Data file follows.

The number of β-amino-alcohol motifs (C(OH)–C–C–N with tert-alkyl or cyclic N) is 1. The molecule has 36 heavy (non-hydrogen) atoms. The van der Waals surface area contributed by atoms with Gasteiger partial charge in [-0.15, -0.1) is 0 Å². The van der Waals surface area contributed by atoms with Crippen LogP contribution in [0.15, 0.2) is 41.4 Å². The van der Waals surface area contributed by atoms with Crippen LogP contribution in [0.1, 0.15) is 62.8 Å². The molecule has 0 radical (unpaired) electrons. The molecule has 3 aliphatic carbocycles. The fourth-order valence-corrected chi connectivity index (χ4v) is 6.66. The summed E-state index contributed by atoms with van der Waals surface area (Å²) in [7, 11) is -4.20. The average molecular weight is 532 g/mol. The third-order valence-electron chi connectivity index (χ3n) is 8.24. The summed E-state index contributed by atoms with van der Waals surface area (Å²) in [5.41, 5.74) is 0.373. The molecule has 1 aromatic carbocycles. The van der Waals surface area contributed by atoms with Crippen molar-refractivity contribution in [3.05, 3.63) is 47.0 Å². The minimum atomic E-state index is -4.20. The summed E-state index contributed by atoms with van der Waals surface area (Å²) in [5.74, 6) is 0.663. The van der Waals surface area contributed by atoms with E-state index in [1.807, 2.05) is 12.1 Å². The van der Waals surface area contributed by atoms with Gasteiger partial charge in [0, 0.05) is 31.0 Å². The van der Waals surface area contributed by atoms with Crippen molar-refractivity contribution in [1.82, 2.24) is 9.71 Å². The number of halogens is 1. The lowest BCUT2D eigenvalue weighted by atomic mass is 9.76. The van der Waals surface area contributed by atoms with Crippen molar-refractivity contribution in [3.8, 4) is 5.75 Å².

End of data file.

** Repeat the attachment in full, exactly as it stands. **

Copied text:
The number of β-amino-alcohol motifs (C(OH)–C–C–N with tert-alkyl or cyclic N) is 1. The molecule has 36 heavy (non-hydrogen) atoms. The van der Waals surface area contributed by atoms with Gasteiger partial charge in [-0.15, -0.1) is 0 Å². The van der Waals surface area contributed by atoms with Crippen LogP contribution in [0.15, 0.2) is 41.4 Å². The van der Waals surface area contributed by atoms with Crippen LogP contribution in [0.1, 0.15) is 62.8 Å². The molecule has 0 radical (unpaired) electrons. The molecule has 3 aliphatic carbocycles. The fourth-order valence-corrected chi connectivity index (χ4v) is 6.66. The summed E-state index contributed by atoms with van der Waals surface area (Å²) in [7, 11) is -4.20. The average molecular weight is 532 g/mol. The third-order valence-electron chi connectivity index (χ3n) is 8.24. The summed E-state index contributed by atoms with van der Waals surface area (Å²) in [5.41, 5.74) is 0.373. The molecule has 1 aromatic carbocycles. The van der Waals surface area contributed by atoms with Crippen molar-refractivity contribution in [3.05, 3.63) is 47.0 Å². The minimum atomic E-state index is -4.20. The summed E-state index contributed by atoms with van der Waals surface area (Å²) in [5.74, 6) is 0.663. The van der Waals surface area contributed by atoms with E-state index in [1.807, 2.05) is 12.1 Å². The van der Waals surface area contributed by atoms with Gasteiger partial charge in [0, 0.05) is 31.0 Å². The van der Waals surface area contributed by atoms with Crippen molar-refractivity contribution in [1.82, 2.24) is 9.71 Å². The number of halogens is 1. The lowest BCUT2D eigenvalue weighted by atomic mass is 9.76. The van der Waals surface area contributed by atoms with Crippen molar-refractivity contribution in [3.8, 4) is 5.75 Å².